Kies de Nederlandse taal
Course module: 191210720
Biomedical Signal Acquisition
Course info
Course module191210720
Credits (ECTS)5
Course typeCourse
Language of instructionEnglish
Contact persondr. S. Pud
Examiner J.T.W. Berendsen
Contactperson for the course
dr. S. Pud
dr. S. Pud
Academic year2022
Starting block
Application procedureYou apply via OSIRIS Student
Registration using OSIRISYes
To learn and understand about the way relevant biomedical signals from the human body can be measured using chemical and physical sensor systems.

At the end of the course you can:
Learning objectives Way of assessment Level %
explain the major sensor characteristics written exam, review paper knowledge, understanding 15
explain the fundamental operational principles of sensing related to biomedical applications written exam, review paper knowledge, understanding 25
apply the three electrochemical sensing principles in a practical example written exam problem solving 15
explain and critically summarize the operation and characteristics of a set of sensors for a defined biomedical application review paper knowledge, understanding 30
identify the preferred type of sensor for a certain biomedical signal and can mention the do's and don'ts of the first signal processing stage written exam knowledge, understanding 10
acquire sensor signals into a computer and interpret the data w.r.t. a derived model practical work problem solving, practical skills 5
The electrochemical detection methods form a beautiful comprehensive part of this course: starting from electrochemical processes at an electrode and the subsequent mass transport phenomena result in the three basic operational principles (potentiometry, amperometry and conductometry). When the relation between the variable to be determined (ionic species and/or its concentration) and the measured quantity (voltage, current or conductance) is known, the relevant examples follow: the oxygen electrode (Clark electrode), the carbon dioxide sensor (Severinghaus principle) and the pH sensors (glass electrode). Additionally, other chemical biosensors like the glucose sensor, and biosensors based on optical detection principles are treated. The treatment of physical sensor systems is guided by the biomedical application: blood pressure and flow, lung volume and capacity. A bridge to the course Lab-on-a-Chip is formed by some examples of micro Total Analysis Systems, of which the detector is based on one of the mentioned sensor principles.

This course is open for TM, MBE, APH, NANO and EE students. General knowledge from your bachelor programs is required. For TM students, this course bridges the gap between biophysiology and biomedical signal processing and -analysis. This course consists of 12 lectures, where you actively participate in discussions to reach the learning objectives. You will write your critical review paper in teams of two students to train and improve your knowledge and understanding via the original papers you have to review. Moreover, a 4-hr practical project concerning synchronous sensor data retrieval into a computer is one of the instructional modes of this course.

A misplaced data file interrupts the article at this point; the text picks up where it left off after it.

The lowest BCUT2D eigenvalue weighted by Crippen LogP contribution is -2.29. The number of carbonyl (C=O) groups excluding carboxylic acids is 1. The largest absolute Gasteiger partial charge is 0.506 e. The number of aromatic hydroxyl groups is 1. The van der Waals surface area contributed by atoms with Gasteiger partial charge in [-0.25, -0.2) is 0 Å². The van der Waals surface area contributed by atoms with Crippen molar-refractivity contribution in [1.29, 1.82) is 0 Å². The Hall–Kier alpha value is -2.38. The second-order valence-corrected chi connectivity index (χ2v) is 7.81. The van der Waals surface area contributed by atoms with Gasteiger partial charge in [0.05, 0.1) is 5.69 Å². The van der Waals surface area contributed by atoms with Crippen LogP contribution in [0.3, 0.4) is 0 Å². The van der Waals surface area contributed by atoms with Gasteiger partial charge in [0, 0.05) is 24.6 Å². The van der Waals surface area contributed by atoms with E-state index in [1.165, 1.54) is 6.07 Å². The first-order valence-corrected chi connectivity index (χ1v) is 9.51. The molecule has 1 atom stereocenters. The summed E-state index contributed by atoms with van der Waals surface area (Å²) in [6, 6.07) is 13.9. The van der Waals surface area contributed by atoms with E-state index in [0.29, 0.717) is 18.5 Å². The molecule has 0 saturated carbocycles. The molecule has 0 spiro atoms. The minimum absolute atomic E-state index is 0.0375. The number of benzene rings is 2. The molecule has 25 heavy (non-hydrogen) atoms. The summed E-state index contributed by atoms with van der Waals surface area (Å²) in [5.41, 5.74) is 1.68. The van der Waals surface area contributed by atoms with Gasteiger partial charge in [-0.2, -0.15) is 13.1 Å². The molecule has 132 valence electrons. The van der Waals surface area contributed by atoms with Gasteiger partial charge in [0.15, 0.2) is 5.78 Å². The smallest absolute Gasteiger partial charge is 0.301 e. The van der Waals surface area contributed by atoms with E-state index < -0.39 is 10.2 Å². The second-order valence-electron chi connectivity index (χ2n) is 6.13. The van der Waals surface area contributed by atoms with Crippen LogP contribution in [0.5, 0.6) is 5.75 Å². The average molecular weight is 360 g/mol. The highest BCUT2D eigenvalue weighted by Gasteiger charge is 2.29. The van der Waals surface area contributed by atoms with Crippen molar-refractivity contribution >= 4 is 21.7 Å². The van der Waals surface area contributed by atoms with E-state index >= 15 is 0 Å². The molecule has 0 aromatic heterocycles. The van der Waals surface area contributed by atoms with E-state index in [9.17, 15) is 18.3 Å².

Course Contents
Importance of sensing; Specifications of sensors; Electrode-liquid interface; Electrochemical sensing; potentiometry, amperometry, conductometry; Some other biosensors including optical ones; Electrical signal conditioning with OpAmps; Bioelectricity; Physical sensor principles; Blood flow and pressure sensors; Sensing at the Respiratory System.  

Assessment by a written exam counting for 65 % of the final mark, and writing of a critical review paper (remaining 30%). Both parts must be sufficient ( >= 5,5 ). Remaining 5% for the practical project. Only the failed part has to be redone. As the written exam is an open-book exam, conceptual knowledge and understanding is tested. Notwithstanding, problem solving is part of the questions. Obtainable points per part of every question are indicated on the written exam itself. The written exam consists of several open questions with sub-questions. The review paper is requested to be critical, i.e., it should contain original conclusions based on the reviewed papers, and thus being more than a mere summary of the reviewed papers.
Assumed previous knowledge
one of the technical bachelor programmes
Participating study
Master Biomedical Engineering
Participating study
Master Electrical Engineering
Participating study
Master Technical Medicine
Required materials
Bundled hand-outs and sheets, made available as pdf.
Recommended materials
John G. Webster, Medical Instrumentation, Application and Design, Wiley, ISBN: 978-1-119-45733-6
Instructional modes

Presence dutyYes

Project unsupervised
Presence dutyYes

Self study without assistance

Written exam, Assignments

Kies de Nederlandse taal